Technical Debt is an interesting phrase. We all have a sense of what it is instinctively, but we rarely want to think about it. If we think about it too hard, we feel somewhat oppressed by entropy. All systems tend to toward disorder and software systems are no different. The big question that we all face is what to do about it.
The traditional answer has been to 'refactor as you go' or just 'work better.' It's easy to see that a team can get completely side-tracked by setting aside large periods of time for refactoring. Worse, it's hard to articulate exactly what they will get for their efforts.
Over the past few years, I've come to the conclusion that we can do much better at recovery in large code bases but it can't be a sideline effort. Bearing this in mind, I've been working on a set of techniques for gauging the relative value of large refactorings and rewriting techniques and assessing their ROI. I've also been working on techniques for executing them in large codebases.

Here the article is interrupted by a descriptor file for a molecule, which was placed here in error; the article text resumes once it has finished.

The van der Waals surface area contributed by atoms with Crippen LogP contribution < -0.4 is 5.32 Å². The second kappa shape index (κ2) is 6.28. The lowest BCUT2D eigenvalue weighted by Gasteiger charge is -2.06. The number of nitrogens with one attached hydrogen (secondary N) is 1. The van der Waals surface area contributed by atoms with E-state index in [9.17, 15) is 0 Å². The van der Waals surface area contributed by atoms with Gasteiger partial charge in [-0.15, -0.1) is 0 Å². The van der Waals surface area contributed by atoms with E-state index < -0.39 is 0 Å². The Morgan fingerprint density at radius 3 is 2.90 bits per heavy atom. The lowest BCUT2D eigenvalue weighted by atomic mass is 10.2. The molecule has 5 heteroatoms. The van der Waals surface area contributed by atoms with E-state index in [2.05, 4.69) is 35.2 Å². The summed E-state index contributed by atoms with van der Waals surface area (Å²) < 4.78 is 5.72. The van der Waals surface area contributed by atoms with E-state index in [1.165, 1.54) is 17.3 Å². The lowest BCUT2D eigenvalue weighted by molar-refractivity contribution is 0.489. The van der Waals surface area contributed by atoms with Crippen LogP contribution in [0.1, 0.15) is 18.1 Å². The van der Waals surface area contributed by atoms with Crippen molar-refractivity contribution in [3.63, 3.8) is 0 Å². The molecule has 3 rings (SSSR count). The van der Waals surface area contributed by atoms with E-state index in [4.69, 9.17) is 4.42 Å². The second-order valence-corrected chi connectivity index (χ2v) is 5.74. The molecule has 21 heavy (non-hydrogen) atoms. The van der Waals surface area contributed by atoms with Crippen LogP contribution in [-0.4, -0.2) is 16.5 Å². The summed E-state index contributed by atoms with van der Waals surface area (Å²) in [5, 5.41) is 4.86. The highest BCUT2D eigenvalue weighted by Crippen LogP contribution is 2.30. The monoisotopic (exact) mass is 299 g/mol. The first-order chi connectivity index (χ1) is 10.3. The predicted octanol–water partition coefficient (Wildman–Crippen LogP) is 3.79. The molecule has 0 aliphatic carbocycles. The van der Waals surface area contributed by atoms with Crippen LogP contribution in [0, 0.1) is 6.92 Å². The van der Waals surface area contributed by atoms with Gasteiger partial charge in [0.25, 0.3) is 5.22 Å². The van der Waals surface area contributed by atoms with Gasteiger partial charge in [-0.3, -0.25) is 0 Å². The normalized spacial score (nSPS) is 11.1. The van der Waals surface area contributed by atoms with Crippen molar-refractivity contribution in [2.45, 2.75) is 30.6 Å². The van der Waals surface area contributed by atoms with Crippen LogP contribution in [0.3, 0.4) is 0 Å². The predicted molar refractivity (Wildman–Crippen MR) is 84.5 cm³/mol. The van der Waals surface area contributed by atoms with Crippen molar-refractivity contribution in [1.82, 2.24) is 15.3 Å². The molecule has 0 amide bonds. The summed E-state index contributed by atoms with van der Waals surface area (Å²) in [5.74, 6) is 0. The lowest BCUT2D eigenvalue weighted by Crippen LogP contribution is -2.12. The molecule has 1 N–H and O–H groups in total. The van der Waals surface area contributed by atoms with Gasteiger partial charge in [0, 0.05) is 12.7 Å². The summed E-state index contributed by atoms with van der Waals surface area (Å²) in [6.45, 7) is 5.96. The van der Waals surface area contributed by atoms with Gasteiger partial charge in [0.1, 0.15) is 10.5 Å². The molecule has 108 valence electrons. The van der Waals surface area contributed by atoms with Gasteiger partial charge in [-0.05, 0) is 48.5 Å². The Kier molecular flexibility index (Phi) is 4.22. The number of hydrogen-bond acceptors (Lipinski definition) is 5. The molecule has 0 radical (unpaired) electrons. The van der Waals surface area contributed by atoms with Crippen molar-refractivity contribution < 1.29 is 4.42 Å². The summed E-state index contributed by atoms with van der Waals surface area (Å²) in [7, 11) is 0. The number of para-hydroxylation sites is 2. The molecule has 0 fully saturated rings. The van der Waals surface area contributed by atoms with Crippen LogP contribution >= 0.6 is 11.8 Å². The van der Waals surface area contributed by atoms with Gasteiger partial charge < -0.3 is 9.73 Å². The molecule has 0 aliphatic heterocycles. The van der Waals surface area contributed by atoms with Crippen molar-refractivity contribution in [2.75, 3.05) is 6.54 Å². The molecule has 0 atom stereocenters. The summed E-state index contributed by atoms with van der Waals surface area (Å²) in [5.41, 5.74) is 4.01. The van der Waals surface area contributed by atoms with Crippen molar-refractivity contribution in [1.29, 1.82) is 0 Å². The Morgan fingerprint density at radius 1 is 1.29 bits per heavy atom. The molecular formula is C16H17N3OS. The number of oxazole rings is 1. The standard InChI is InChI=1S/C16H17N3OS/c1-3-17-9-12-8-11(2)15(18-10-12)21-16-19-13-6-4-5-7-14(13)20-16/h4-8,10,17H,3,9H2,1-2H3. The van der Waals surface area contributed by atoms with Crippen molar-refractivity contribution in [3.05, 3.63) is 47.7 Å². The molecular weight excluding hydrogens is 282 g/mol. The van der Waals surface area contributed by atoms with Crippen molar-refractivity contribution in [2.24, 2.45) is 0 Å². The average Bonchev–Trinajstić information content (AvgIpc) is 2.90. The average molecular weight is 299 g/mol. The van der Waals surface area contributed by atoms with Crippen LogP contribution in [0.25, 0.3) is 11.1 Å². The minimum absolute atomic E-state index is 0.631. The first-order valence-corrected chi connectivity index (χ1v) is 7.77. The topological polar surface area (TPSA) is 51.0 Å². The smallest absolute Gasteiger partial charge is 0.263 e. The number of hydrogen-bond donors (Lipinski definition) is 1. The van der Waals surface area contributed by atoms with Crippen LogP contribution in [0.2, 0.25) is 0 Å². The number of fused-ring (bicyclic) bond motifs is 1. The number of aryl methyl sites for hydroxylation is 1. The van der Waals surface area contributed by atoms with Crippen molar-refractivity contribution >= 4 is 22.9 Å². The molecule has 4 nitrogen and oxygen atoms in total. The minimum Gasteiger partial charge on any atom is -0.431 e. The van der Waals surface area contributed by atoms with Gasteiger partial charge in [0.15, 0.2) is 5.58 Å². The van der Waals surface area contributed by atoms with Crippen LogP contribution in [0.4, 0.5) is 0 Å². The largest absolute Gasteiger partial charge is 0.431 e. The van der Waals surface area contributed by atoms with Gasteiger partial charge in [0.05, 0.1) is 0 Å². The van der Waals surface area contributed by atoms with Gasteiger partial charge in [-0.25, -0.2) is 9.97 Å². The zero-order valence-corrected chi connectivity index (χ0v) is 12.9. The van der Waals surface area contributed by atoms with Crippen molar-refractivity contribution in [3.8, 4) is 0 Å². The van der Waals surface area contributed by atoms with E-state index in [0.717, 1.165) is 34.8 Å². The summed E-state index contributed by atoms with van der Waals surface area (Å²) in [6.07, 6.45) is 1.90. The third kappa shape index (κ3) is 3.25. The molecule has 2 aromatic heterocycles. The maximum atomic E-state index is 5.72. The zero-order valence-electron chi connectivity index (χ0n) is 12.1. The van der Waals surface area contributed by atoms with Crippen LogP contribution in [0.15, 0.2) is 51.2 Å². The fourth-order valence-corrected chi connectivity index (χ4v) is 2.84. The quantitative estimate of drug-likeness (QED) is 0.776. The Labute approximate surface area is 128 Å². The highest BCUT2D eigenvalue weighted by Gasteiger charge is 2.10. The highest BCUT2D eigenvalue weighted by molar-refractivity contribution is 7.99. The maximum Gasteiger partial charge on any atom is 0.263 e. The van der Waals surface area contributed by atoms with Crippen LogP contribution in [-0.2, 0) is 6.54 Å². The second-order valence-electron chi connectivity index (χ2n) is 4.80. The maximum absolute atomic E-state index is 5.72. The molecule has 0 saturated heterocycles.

In January, I'll be offering a 2-day course in London called Reducing Technical Debt. It will be the first public run-through of this material.